O HOLY NIGHT!

Hoping & Praying (literally) for Better Sleep Across the Centuries - What History Can Tell Us About Health Habits

‘The Nightmare’ (London, 1827) © Victoria and Albert Museum, London

‘The Nightmare’ (London, 1827) © Victoria and Albert Museum, London

For Episode 4 of Life Butter Radio (out very soon), I had the pleasure of chatting with Dr. Sasha Handley, Senior Lecturer in Early Modern History at the University of Manchester.  Dr. Handley is author of, amongst other works, Sleep in Early Modern England, and she joined me on the show to give us some insight on how we used to "do" sleep, and to reflect on how this ties in with our sleep and general wellness habits today.

This was a super fun conversation for me.  History is one of my true passions, and I would contend that an understanding of how we used to live is essential to contextualising and understanding who we are and how we behave today.  The period that Dr. Handley studies is the 16th-18th centuries, i.e. the period of many a popular BBC drama or Philippa Gregory novel.  It's a time that has captured our popular imagination; it's close enough to be relatable, but romantic in that it is before the invention, or at least mass dissemination, of modern technology (no planes, trains or automobiles...or indeed electric lights).  It's a period that I think we can easily romanticise as a "simpler time", when we could be our best selves, free of the distractions that so fascinate and infuriate us today.  

Always Austen - banter, balls and lusty looks made softer by candlelight...plus #theysopretty

Always Austen - banter, balls and lusty looks made softer by candlelight...plus #theysopretty

And yet, when you delve into what it was actually LIKE to live in this time...I'm pretty sure none of us would go there.  As Dr. Handley writes on her own blog, bedtime involved bedbugs, which could be lured away from your bed with cow dung. And as we discuss in Episode 4, people spent a lot of time trying to stay warm and conquer their fear of the night (think evil spirits and sickness-breeding vapours).  Still, I'm sure we'd all happily skip back a few centuries so for the fashion, right?

I'm sure you'll be able to hear the geeky enthusiasm in my voice as I chat through these ideas with Dr. Handley on the show. 😝

What I love about conversations like these is that we are reminded that there is truly nothing new under the sun; health has always been a fundamental concern for men and women across the ages, and we have been forever trying to better understand how our minds and bodies work so that we can get the most out of them.  The anecdotes Dr. Handley relates about the sleep habits of the men and women she studies are not only amusing (listen out for her beer-loving clergymen), but reveal that we were concerned with and complaining about poor sleep long before the advent of FaceBook and Netflix.  Similarly, we were turning inward to prayer, quiet time and calming tasks like sewing to help find sleep and bookend their days...just in the way that many of us now use meditation.  I love learning things like this; it makes us realise that as chaotic, unstable, and unprecedented (or unpresidented,to be of the moment) as this world seems to be today, human beings are the same across time and space, looking to the same sorts of tools to fix the same sorts of problems.  I find this both comforting and encouraging.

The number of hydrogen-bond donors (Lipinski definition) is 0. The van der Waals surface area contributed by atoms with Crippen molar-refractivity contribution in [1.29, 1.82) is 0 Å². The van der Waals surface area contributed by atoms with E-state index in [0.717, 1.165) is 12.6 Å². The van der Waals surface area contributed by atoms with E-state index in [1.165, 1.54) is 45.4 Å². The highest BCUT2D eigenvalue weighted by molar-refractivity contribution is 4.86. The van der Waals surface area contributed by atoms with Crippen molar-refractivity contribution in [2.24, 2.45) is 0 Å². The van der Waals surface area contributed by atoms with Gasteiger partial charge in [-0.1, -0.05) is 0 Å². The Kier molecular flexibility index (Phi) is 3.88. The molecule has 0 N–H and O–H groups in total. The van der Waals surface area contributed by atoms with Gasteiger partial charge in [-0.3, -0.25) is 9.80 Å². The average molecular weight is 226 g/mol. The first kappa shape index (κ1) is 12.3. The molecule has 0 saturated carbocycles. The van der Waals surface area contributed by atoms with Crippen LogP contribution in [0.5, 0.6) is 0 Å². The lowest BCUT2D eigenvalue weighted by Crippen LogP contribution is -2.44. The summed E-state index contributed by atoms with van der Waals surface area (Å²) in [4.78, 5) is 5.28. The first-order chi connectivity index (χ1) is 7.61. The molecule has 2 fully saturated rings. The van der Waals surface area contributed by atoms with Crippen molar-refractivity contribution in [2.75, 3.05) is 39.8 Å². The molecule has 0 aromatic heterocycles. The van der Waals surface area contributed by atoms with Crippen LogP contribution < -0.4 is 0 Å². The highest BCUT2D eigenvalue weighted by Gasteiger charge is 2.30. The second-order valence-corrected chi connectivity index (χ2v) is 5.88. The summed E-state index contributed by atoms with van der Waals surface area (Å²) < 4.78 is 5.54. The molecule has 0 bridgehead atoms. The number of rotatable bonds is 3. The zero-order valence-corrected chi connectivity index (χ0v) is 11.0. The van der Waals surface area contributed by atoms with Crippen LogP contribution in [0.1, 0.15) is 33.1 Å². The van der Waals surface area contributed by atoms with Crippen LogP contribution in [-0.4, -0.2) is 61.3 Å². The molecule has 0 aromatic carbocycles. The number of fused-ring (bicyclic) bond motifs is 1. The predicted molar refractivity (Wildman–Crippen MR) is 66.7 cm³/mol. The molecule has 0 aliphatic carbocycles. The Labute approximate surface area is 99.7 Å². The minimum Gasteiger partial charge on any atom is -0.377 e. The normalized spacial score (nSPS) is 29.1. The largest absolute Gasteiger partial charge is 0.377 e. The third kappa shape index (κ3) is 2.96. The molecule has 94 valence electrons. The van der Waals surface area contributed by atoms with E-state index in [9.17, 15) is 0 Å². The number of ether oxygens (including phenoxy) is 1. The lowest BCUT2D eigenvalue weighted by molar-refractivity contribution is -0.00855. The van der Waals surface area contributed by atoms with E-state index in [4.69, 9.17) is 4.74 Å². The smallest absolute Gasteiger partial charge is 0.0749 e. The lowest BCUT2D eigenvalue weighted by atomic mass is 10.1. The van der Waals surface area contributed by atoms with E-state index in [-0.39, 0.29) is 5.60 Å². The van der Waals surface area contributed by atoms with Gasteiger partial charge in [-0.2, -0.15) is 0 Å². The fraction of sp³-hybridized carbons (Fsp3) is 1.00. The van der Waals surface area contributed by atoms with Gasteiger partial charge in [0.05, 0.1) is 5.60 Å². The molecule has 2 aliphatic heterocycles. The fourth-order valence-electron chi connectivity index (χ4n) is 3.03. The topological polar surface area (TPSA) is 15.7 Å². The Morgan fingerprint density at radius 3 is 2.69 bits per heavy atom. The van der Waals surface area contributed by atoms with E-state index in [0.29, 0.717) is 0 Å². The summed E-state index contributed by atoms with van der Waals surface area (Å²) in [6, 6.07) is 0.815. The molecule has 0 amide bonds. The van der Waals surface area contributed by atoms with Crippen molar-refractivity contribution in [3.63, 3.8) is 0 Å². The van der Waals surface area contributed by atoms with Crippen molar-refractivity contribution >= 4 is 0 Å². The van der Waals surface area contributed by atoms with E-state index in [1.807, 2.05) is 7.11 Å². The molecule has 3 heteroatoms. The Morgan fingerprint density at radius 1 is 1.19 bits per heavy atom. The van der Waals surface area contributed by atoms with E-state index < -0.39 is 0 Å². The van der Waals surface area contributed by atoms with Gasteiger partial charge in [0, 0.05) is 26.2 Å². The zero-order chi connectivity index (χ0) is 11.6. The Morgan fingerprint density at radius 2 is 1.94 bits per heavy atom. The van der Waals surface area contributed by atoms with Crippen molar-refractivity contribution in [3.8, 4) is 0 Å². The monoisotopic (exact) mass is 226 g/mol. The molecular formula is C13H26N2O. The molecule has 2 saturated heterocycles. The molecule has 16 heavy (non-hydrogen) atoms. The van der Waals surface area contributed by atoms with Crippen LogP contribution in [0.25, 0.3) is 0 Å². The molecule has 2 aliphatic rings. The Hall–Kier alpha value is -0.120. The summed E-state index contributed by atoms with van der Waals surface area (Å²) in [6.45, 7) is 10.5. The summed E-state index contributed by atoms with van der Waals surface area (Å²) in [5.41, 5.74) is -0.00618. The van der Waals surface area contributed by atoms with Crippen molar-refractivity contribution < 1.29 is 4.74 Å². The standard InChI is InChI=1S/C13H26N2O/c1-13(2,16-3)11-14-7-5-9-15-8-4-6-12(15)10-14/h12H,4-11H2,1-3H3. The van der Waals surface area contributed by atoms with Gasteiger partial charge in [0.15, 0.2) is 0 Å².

Watch for the launch of Episode 4, check out Dr. Handley's blog, and, if you want to really bring this episode to life, stop by How We Used to Sleep, an upcoming exhibition that Dr. Handley is running at Little Moreton Hall in Chesire.  I'll put more details on the blog when they are released, but this will be in May 2017.  The exhibition is an interactive display highlighting her research on sleep, and allowing us to have a go at getting some Zzzs as we used to back in the day.  I intend to go and mix up some historic sleep potions of my own. Whether or not I drink them remains to be seen!

Get down & jam with Episode 4 of Life Butter Radio

Get down & jam with Episode 4 of Life Butter Radio

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